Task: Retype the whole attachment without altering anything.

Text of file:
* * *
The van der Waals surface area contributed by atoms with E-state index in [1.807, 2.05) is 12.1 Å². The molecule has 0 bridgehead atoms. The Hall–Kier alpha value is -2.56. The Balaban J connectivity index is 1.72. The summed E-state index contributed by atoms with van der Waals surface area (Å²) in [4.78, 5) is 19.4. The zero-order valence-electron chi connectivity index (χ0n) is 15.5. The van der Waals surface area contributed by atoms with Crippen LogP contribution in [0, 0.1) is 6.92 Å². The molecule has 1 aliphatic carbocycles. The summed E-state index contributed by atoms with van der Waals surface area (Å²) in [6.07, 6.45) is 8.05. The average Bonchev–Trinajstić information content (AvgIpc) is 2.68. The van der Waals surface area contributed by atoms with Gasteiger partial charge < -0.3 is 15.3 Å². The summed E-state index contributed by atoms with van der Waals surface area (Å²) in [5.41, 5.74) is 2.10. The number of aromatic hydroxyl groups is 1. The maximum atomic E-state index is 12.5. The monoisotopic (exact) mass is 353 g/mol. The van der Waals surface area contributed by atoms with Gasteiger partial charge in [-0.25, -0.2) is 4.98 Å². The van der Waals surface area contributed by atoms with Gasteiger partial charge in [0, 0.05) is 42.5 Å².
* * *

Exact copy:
The van der Waals surface area contributed by atoms with E-state index in [1.807, 2.05) is 12.1 Å². The molecule has 0 bridgehead atoms. The Hall–Kier alpha value is -2.56. The Balaban J connectivity index is 1.72. The summed E-state index contributed by atoms with van der Waals surface area (Å²) in [4.78, 5) is 19.4. The zero-order valence-electron chi connectivity index (χ0n) is 15.5. The van der Waals surface area contributed by atoms with Crippen LogP contribution in [0, 0.1) is 6.92 Å². The molecule has 1 aliphatic carbocycles. The summed E-state index contributed by atoms with van der Waals surface area (Å²) in [6.07, 6.45) is 8.05. The average Bonchev–Trinajstić information content (AvgIpc) is 2.68. The van der Waals surface area contributed by atoms with Gasteiger partial charge < -0.3 is 15.3 Å². The summed E-state index contributed by atoms with van der Waals surface area (Å²) in [5.41, 5.74) is 2.10. The number of aromatic hydroxyl groups is 1. The maximum atomic E-state index is 12.5. The monoisotopic (exact) mass is 353 g/mol. The van der Waals surface area contributed by atoms with Gasteiger partial charge in [-0.25, -0.2) is 4.98 Å². The van der Waals surface area contributed by atoms with Gasteiger partial charge in [0, 0.05) is 42.5 Å².